Rough draft of my thoughts on the current situation in education here in Idaho. As a teacher, I'm disgusted- mainly with the fact that a politician that has never set foot in a classroom is ramming idiotic laws into place and driving excellent teachers away from the state.
The students come first? Has anyone asked the students what they want? I did. At the end of last semester, I included this question in my final exam- “If you could change one thing about Mr. T’s class, what would it be and why?”
Since I teach Tech and Design, Metals, and Small Engine Repair, I expected the answers to be things like cooler projects, more time in the shop, less writing, nicer computers, or something along the lines of more variety of topics or more time spent on a topic the student enjoyed. I was amazed at their answers. My assumptions were totally false.
Most of the students said that if they could change something it would be: a Teachers Aide while working in the shop, more one-on-one time with the teacher, a longer class period to work on projects, more room in the classroom, more space in the shop, or less crowded lines around the tools. I did also have one student ask if we could convert the drinking fountain in my classroom to dispense chocolate milk. Still looking in to that one.
Obviously, for this question there was no wrong answer but I still felt bad going over the test with them. I had to explain to them what was being proposed at the time. The amount of teachers in Idaho was going to be reduced by 770. We did some simple math- if each of those teachers taught 20 students, how many students are now teacher-less? The answer is 15,400. Those students aren’t magically going to disappear, which means that class sizes are going to increase. I have been told that my classroom was designed to hold 18 students. Already my class has 4 extra chairs in it. Add to that the fact that I don’t teach just one class, but FOUR different classes, I have a lot of stuff crammed into a fairly small space. Where am I going to put extra students and how am I going to pay for the added tools and supplies needed so they have something to work on?
My wife is currently finishing her degree in Elementary Education. One of the classes she has this semester studies the history of education. If there is one thing that has been proven already- it is that larger classes don’t work. I believe that each student deserves one-on-one time with the teacher. Every one of them is unique, individual, and different. They learn in their own ways and have different problems with different things. If I can’t spend that one-on-one time with a student, they are going to struggle more. If I don’t understand something and have no one to ask for help, it is easy for me to get frustrated and just give up. Students shouldn’t have to experience that. Teachers should be able to reach everyone individually and meet their needs.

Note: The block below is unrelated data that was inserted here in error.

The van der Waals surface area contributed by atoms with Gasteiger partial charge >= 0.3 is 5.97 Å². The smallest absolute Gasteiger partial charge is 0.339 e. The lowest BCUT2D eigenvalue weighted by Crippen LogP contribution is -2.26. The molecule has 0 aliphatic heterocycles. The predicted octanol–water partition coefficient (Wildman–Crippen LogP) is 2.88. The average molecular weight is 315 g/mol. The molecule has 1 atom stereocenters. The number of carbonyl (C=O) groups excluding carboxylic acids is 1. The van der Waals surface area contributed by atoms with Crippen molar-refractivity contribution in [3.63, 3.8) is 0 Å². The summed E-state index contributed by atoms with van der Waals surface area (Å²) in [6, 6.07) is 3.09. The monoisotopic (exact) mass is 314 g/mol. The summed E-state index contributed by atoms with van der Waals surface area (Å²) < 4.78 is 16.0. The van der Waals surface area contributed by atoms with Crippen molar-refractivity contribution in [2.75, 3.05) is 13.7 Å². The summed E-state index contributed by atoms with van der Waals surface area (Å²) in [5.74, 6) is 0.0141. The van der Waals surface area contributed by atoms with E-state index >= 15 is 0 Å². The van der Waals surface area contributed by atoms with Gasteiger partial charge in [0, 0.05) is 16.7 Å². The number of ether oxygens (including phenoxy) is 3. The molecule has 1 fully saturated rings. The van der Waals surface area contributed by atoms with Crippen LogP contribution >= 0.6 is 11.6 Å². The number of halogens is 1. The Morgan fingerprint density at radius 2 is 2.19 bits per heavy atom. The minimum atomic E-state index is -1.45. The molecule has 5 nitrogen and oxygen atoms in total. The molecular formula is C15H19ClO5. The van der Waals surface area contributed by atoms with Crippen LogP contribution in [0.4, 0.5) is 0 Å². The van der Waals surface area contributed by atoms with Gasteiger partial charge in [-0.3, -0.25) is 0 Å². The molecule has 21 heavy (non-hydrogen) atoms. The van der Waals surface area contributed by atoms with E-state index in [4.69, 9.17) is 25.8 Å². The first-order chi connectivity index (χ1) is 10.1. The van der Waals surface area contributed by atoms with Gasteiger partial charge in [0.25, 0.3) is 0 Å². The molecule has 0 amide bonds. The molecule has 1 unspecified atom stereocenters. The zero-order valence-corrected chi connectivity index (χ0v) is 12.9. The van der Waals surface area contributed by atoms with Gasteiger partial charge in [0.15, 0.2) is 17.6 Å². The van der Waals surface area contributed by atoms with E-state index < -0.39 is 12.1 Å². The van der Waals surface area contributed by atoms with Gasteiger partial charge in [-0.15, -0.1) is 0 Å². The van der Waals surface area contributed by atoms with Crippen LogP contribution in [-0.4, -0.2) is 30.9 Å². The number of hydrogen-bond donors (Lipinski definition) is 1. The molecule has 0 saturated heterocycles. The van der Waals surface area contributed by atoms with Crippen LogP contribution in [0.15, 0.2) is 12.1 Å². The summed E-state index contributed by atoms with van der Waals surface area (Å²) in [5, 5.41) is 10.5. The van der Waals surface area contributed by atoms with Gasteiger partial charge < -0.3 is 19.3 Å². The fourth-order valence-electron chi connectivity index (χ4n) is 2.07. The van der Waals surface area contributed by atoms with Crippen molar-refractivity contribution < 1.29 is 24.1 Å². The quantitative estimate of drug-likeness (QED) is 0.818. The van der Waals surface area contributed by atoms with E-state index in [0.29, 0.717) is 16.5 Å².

On-line classes? Talk about impersonal! Give each student a laptop, expect them to take care of it for 4 years (I’m not really sure how useful a 4 year old laptop will be to a new college student), and tell them to get to work. Even for the most motivated person, this is an extreme challenge. On-line classes are hard. To succeed in taking a class like this, you have to be very well organized. You have to have the time to do it. You have to be prepared to find answers on your own when something is unclear. You have to be prepared for problems with the equipment, misunderstandings because of poor communication, and you have to be prepared to do it all by yourself. That’s right. All by yourself. Occasionally, there is a teacher you will get to “talk” to. If you’re lucky, your teacher will respond to you within 24 hours. Not real helpful when you have a really simple question that has a really simple answer but puts you at a stand-still on an assignment. Students simply can’t get that one-on-one attention they need to succeed.
One last thing I really don’t understand about the on-line classes. Someone has to teach them, right? Where are these teachers coming from? If the State of Idaho cuts 770 teachers next year to fund laptop purchases and implement internet classes, who is going to teach them? Even if the program and curriculum is already developed, someone is going to have to direct, answer questions, give assignments, grade assignments, follow up with missing assignments, adjust schedules, the list goes on and on. An on-line class won’t run itself. So who’s going to run them? The money to pay these online teachers is generated by getting rid of teachers we already have, in the classroom, that give your student immediate guidance. We’re just shifting jobs from teachers to where, exactly?
The students know what they want. Research has shown what students need. Their wants and needs are aligned, yet those in charge continue to push their will. They feel they know what’s best- based on what experience? I don’t claim to have any answers, but I do know that eliminating teachers is going in the wrong direction. If the students come first, they should be getting the help that they need to succeed. They won’t find that help in a computer or from an over worked teacher. They will find that support as they work with and come to know their teachers. I am an Idaho Educator, and I want your student to succeed!
That is a really stupid situation. It is obvious those kids want to learn, by what they said to answer you question.
I agree online classes are really hard, but they want HS students to take online classes? That is kind of ridiculous in my opinion. Not saying that they can't accomplish it, because I bet many could, it just is they are suppose to be in a learning environment, and online learning takes a lot of benefits out. I am in three online classes right now, and they are even hard for me sometimes and I have been going to school for 14 years!
I really liked this post.
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